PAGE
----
• ByteDance (TikTok's owner) indefinitely postponed IPO plans after the government ordered it to address data privacy concerns.
  • Separate but related: Chinese tech giant Tencent will use facial recognition technology to block minors from playing video games between 10 p.m. and 8 a.m.
  • Last week, regulators ordered the removal of Chinese ride-hailing Didi from all app stores after it illegally collected user data.
  • The move came days after its U.S. IPO, causing share prices to decline by 20%.

Yahoo Finance

The State of Consent Management: We surveyed 100 technical leaders on how they manage user tracking and consent preferences on their company’s websites. Leaders acknowledge they face a tension balancing customer trust and online experiences. Read the full report for more insights.

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Apple's recent privacy push will help strengthen its brand but harm the advertising industry, according to adtech leader Chris Keune. Keune notes that Apple can make these changes since it doesn't rely on advertising as its main source of revenue, unlike other tech giants such as Google and Facebook.


  • Apple announced a series of new privacy features at its Worldwide Developers Conference last month, including "private relay," which will conceal users' web browsing activity on Safari, hurting ad trackers.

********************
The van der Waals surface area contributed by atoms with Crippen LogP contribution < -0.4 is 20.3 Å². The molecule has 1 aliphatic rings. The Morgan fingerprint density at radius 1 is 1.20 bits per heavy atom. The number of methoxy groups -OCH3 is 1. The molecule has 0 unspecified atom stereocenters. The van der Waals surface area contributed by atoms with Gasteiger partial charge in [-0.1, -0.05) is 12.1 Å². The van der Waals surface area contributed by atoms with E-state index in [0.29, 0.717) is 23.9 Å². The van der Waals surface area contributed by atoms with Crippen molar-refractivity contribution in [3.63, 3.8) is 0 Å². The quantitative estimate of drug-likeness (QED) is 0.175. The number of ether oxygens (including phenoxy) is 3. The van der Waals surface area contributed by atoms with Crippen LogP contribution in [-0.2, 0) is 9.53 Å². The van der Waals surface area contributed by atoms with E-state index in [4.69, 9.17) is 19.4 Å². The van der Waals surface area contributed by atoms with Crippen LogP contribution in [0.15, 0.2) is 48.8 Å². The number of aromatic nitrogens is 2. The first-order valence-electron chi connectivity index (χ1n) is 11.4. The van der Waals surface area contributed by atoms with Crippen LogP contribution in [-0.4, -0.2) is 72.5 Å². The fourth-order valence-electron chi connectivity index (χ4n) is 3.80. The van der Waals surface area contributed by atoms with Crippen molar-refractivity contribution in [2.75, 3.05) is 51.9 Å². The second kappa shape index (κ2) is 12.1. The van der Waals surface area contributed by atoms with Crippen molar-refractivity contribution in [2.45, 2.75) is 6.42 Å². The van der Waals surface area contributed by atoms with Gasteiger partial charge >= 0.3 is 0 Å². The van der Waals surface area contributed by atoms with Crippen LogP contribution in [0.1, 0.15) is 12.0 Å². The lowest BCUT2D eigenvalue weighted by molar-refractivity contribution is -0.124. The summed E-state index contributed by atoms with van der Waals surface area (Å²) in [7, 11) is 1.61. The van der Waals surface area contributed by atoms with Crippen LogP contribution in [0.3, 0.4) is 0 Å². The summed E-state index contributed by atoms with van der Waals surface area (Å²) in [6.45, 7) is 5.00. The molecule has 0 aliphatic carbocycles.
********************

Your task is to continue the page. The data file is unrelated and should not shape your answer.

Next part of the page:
• Apple CEO Tim Cook is a vocal critic of ad tracking, calling it "creepy" and saying it violates user privacy.
  • In the past decade, Apple has made several moves to protect user data from the ad industry such as the introduction of IDFA in 2012 and ITP in 2017.

Venture Beat

The European Consumer Organisation (BEUC) accused WhatsApp of forcing users to accept its new privacy policy. While users aren't forced to accept the changes, the app will continue to issue prompts until they've done so. Users cannot opt-out of receiving the prompt, no matter how many times they decline the new policy.


  • The policy sparked privacy concerns that WhatsApp's parent company Facebook would get greater access to users' personal information.
  • WhatsApp has denied this, however rival apps such as Signal and Telegram saw a surge in downloads earlier this year.
  • A quick recap: In India – WhatsApp's largest market – the company has repeatedly emphasized that users don't have to accept the policy.
  • The company is in the middle of a legal battle with the Indian government over its new data privacy laws.

Associated Press